A crown gall on Kalanchoe infected with Agrobacterium tumefaciens.
Galls can also appear on skeletal animals and in the fossil record. Two galls with perforations on a crinoid stem (Apiocrinites negevensis) from the Middle Jurassic of southern Israel.
Gall from a jade plant (Crassula ovata)

Galls (from the Latin galla, 'oak-apple') or cecidia (from the Greek kēkidion, anything gushing out) are a kind of swelling growth on the external tissues of plants, fungi, or animals. Plant galls are abnormal outgrowths[1] of plant tissues, similar to benign tumors or warts in animals. They can be caused by various parasites, from viruses, fungi and bacteria, to other plants, insects and mites. Plant galls are often highly organized structures so that the cause of the gall can often be determined without the actual agent being identified. This applies particularly to some insect and mite plant galls. The study of plant galls is known as cecidology.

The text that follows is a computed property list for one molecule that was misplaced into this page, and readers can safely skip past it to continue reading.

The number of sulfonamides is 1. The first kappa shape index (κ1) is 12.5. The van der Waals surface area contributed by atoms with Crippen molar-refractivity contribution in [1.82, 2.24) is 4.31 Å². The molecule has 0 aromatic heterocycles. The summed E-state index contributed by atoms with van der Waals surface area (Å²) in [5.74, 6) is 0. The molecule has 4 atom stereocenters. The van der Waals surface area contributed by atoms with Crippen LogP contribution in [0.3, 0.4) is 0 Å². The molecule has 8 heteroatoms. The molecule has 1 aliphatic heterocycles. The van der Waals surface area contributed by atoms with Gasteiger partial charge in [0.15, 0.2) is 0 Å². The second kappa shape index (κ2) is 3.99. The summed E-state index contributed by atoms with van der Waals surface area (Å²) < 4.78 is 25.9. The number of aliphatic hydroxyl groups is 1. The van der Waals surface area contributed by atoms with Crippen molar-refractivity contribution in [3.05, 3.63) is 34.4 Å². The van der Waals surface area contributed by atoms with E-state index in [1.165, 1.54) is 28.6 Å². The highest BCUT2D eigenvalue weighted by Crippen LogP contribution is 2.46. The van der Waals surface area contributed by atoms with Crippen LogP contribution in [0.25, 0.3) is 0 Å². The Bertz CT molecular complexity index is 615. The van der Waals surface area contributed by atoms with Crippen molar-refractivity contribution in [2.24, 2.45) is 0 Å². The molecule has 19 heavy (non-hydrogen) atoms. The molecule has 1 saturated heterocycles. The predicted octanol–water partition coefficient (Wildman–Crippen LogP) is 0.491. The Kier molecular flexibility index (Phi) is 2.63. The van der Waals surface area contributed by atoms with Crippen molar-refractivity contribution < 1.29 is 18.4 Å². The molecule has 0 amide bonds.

In human pathology, a gall is a raised sore on the skin, usually caused by chafing or rubbing.[2]

  1. ^ "gall(4)", Merriam-Webster Online Dictionary, accessed November 16, 2007: "an abnormal outgrowth of plant tissue usually due to insect or mite parasites or fungi and sometimes forming an important source of tannin".
  2. ^ "gall",

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